Takes a strong wind

        Marmot Alpinist is not exactly the warmest tent to sleep in, yet a good sleeping bag can easily take care of this problem. Also, the vestibule is small and generally not very useful, and a second vestibule would have been a welcomed addition but also would have added on extra unwanted weight.
        On the other hand, the Alpinist tent is very easy to set up, even by one person, and has no problems staying up even in strong winds. The Alpinist Tent has both its advantages and disadvantages. I still recommend the Marmot Alpinist tent for its sturdiness, ultra light weight and easiness to set up.

        Waste of 500 dollars - Alpinist 2P Tent

          I bought this "expedition tent" to keep us warm and dry. It failed on both those requirements. It was quick & easy to set up under wet conditions. Last month in June, I went camping on the Temperance river in the North Shore, Minnesota. The tent sides got everything wet even after using waterproof ground sheet as the sides at the bottom leaks.

          We were freezing all night even with Thermarest mats and down bags. We finally slept after first sunlight as we had stayed awake all night.

          No more Marmot tents for me! I am really surprised at the poor quality of this tent after spending 500 dollars and I trusted the market name of Marmot.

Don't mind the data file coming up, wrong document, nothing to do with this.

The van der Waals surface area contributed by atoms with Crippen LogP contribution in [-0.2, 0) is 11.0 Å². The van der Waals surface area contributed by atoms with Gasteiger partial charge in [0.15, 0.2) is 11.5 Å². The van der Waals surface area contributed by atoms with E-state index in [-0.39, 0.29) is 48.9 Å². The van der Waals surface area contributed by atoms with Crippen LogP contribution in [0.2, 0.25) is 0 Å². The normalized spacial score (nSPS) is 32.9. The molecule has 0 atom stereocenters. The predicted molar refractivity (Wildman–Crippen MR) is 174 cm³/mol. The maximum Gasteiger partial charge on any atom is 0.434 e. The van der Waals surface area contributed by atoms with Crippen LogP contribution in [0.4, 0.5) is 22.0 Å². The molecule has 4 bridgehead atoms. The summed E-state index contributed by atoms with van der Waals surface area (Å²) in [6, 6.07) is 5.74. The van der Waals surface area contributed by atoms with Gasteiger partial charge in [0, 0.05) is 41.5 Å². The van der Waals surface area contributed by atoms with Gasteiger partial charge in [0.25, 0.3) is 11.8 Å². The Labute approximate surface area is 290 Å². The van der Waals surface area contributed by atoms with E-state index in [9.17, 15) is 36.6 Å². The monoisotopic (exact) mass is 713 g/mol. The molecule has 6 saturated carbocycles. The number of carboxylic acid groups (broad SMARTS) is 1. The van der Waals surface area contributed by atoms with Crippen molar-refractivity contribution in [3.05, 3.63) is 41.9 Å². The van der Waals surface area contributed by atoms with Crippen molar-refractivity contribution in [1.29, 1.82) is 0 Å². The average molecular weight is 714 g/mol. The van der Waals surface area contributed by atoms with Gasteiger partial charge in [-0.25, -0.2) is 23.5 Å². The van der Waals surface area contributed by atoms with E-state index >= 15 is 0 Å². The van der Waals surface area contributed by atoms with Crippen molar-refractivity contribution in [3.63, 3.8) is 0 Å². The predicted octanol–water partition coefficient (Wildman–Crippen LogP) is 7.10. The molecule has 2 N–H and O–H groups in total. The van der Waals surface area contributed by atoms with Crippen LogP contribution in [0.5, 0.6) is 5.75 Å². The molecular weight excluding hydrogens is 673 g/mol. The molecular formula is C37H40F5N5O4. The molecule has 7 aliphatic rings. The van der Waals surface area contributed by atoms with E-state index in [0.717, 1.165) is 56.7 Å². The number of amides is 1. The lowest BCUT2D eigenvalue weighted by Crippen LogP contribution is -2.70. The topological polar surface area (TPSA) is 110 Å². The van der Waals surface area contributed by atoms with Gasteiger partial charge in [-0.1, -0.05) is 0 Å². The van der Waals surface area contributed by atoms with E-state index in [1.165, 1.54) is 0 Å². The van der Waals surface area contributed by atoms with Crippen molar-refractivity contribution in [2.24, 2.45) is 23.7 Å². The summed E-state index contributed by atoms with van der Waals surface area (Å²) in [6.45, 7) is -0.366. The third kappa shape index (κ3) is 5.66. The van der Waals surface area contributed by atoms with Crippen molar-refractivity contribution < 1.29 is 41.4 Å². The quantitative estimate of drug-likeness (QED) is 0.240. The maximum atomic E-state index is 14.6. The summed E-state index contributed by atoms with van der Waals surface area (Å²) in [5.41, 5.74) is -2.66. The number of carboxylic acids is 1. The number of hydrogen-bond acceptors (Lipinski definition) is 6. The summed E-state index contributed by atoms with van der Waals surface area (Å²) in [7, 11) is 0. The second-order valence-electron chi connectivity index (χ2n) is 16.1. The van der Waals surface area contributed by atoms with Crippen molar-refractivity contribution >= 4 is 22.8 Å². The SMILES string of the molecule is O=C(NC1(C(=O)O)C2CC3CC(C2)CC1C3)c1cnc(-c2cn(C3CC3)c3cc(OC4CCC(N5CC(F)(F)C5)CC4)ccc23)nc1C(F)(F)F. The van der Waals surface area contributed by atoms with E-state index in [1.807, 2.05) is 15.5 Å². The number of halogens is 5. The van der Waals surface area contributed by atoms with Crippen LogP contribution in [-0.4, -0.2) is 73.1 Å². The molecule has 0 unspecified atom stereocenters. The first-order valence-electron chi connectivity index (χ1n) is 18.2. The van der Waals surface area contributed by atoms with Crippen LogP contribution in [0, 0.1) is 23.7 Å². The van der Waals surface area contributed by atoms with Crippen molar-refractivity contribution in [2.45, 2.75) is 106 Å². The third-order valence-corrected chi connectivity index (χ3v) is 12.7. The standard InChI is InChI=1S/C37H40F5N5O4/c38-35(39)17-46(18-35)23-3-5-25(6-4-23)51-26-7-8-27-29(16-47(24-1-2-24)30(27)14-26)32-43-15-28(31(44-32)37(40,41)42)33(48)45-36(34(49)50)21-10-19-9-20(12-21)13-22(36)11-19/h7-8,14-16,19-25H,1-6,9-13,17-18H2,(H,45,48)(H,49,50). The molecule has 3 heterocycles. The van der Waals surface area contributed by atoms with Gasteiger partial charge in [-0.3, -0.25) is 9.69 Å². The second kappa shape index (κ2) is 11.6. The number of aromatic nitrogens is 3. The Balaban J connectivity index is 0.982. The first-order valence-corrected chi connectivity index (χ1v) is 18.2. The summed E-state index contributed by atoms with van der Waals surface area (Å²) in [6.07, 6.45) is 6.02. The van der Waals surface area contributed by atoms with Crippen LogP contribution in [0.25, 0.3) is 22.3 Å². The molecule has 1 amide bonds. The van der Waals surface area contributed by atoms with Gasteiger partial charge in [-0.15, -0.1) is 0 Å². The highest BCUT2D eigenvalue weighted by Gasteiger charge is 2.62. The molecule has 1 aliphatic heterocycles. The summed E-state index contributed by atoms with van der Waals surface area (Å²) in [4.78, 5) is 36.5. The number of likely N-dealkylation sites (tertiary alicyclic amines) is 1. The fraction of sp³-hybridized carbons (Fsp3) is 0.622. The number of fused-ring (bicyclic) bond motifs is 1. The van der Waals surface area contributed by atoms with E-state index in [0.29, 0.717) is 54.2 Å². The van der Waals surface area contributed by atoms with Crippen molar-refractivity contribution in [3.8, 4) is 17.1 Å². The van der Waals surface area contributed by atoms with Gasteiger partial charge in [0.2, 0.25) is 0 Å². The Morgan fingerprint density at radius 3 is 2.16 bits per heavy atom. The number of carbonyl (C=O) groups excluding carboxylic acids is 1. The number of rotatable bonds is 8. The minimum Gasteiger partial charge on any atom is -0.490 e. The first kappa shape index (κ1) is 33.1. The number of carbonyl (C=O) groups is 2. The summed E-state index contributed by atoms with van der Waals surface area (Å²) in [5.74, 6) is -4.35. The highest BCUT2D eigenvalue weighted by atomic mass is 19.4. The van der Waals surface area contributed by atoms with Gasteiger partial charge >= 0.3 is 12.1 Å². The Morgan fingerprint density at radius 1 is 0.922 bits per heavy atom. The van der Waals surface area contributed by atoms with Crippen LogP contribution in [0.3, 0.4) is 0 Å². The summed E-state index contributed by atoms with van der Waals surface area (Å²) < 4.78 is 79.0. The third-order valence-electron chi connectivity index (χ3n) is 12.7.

Strong, pretty light, what's not to like?

            This tent has proved incredibly durable -- high winds, rough ground, careless climbing partners, and it still looks and works like it did when I bought it. But the best thing is that it's simple -- minutes to set up and guy out and a design that is intuitive and just plain works.

            Cons -- not the raddest basecamp tent; it's kinda tight (definitely not for you 6'5" peeps), and the vestibule is functional but not giant. But hey, I'll trade that for the light weight any day!

            Small but Brilliant

              My wife and I just tried it out for some camping including a November climb of Mt. Whitney. Lightweight and easy to set up, but also strong through a howling gale on Whitney. It's rather cozy for 2 people but does work if you like each other. Vestibule is small but enough room to cook in during a storm. No condensation problems noted.

              Marmot Alpinist

                My old one has exterior sleeves rather than clips for the poles. The new clip style is better. The tent has two long poles that cris-cross, and a short third pole that stablizes the front between the two long poles near the top. It's easy to set up, sturdy, and has kept me dry in a heavy rain storm. 52 inches wide, 84 inches long, 2 people are possible, but only 1 door. Weighs 5-1/2 lbs, it's a light 2 person 4 season tent. Great for winter backpacking.

                Great 4 season tent

                  The Marmot Alpinist tent is a great four season tent. It is light, easy to set up, has a roomy vestibule, plenty of light weight pockets inside, is roomy for two big guys, strong (I have had it with a lot of snow on it and mucho wind and the Alpinist shone (or is it shinded?), good ventilation and the fabric breaths well and doesn't collect too much moisture.

                  Its works for a rainy day?

                  Its works for a rainy day?

                  The Marmot Alpinist tent is another tent like the BD Fitzroy that has a waterproof/breathable membrane. Thanks to their Membrane3L fabric you will keep dry from outside moisture while interior condensation is allowed to escape.